I think the first pathway to understanding what POC deals with is understanding that we are viewed differently and held to a different standard. That if I'm caught smoking a joint, my consequences will be far greater than my non-POC counterparts.

Allies will be our greatest strength... Those who will stand with us and help change the minds of those who stigmatize cannabis AND POCs. Additionally, I believe that speaking up when we see injustices is key in noting inappropriate behavior in real-time. Stop letting people off the hook for hateful acts.

What’s one of your favorite quotes?

I have always been moved by this quote, but with today's social and political unrest, I find it quite appropriate.

"I remember that I am here not because of the path that lies before me, but because of the path that lies behind me."

What is your hope for the future of cannabis, specifically BIPOC in cannabis?

My hope is to see POC thrive in this new industry. The war on drugs should have never included cannabis; a plant that can help and heal. I am grateful for the momentum and acceptance cannabis has in the mainstream market. I hope moving forward that same acceptance extends to POC. We should not be persecuted for what our non POC counterparts can enjoy without fear.

Coco Hoyne or "Coco" she/her is a cannabis advocate and the Founder and CEO of NeoAmerikana: An Occult Cultural Collective.

How can the cannabis industry better support BIPOC patients, caregivers, and communities as a whole?

Aggressively combat the War on Drugs. For decades, cannabis criminality has resulted in BIPOC citizens being arrested and incarcerated for a plant that non-people of Color are now profiting from. Until there is an equal playing field, no person of Color is truly safe within the industry. And that's not enough, we need to continue to demand justice for those who have given their life to the Drug War. There are still American citizens across the country doing time as prohibition rolls back. They must be freed and their records expunged in addition to having prime access to cultivating their own cannabis businesses. The BIPOC community is the spine of this industry, without the spine we cannot be healthy or flexible or continue to have sustainable growth.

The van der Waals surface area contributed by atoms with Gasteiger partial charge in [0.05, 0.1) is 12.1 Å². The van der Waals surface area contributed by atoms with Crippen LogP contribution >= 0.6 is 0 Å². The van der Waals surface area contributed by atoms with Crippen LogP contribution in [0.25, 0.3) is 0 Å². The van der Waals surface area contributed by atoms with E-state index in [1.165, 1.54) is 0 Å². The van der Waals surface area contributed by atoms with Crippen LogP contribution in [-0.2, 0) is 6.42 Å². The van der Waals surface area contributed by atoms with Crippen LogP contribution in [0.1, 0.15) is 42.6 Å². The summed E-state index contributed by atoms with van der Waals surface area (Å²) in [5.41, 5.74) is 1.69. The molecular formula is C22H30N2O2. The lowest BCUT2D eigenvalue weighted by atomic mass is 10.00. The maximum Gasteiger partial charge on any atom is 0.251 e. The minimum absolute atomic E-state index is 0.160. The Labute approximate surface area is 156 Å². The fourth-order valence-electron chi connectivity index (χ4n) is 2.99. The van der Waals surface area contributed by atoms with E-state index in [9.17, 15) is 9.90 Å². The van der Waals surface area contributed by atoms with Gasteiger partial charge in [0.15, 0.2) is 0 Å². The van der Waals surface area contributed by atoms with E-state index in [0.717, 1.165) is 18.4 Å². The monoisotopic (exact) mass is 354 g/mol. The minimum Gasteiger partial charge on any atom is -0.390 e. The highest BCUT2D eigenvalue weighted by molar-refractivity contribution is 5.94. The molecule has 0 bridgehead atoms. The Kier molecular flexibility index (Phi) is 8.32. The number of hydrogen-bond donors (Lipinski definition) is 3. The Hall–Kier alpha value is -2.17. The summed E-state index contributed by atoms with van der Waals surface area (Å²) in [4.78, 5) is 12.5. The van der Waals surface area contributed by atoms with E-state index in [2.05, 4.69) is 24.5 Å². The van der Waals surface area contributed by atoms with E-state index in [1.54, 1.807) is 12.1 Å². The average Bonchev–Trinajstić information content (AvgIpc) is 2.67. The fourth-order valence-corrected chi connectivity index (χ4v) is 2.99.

Who’s one of your heroes and why?

Always and forever Kanye West. Despite some of his questionable decisions in the last few years, this King of Hip Hop has inspired me most of my adult life. We're both Southside Chicago but I also believe as a WOC, it's easier for me to understand some of the challenges that he speaks about as his experience as a Black man moving through the world. Regardless of how famous or wealthy he is, some people would never trade places with him based on skin color alone. He is always himself to a fault and I love that about him, he's the ultimate Gemini, so many faces that his face is a sphere. We've all bopped to a Ye production whether we knew it or not, the King is talented. No one can take that from him, he inspired me to believe in myself regardless of all the odds.

What’s one piece of advice you’d offer to a BIPOC or queer person entering the cannabis industry?

Be yourself unapologetically. We are entering a time in which people are craving authenticity, we no longer have to make ourselves small to fit into someone else's box. You do not need to cater to anyone. I remember first struggling with my own business, if I wanted to be the face of it or choose someone else or a mascot then Black Panther movie broke the box office. Remember that there is power in inclusivity and diversity when you are at peace with yourself and living your truth, success will follow.

What’s one of your favorite quotes?

"Success is not built on success. It's built on failure. It's built on frustration. Sometimes it’s built on catastrophe." - Sumner Redstone

This rings so true to me because those times I thought I would break, that I would hit rock bottom, were my best times. I learned so much and understood that life was making me like an arrow within a bow; it wasn't pulling me back, I was about to be propelled forward.

What is your hope for the future of cannabis, specifically BIPOC in cannabis?

My hope for the future of the cannabis industry is that we can all return to honoring the land, the plant, and the planet. There is so much wisdom in nature and it offers us so much material gain & abundance but we are so often consumed by our greed that we cannot absorb that knowledge. I hope that we get to a place within the industry that those of us that were the forefathers can be honored and given an equal platform to participate in the industry. I want to see an increase of marginalized groups at the table for the future of cannabis, not just as a working-class for the overlords but equity being shared. A paradigm shake-up led by social justice and diversity. And if that does not happen, I hope those groups pack up their talents and go build a better table.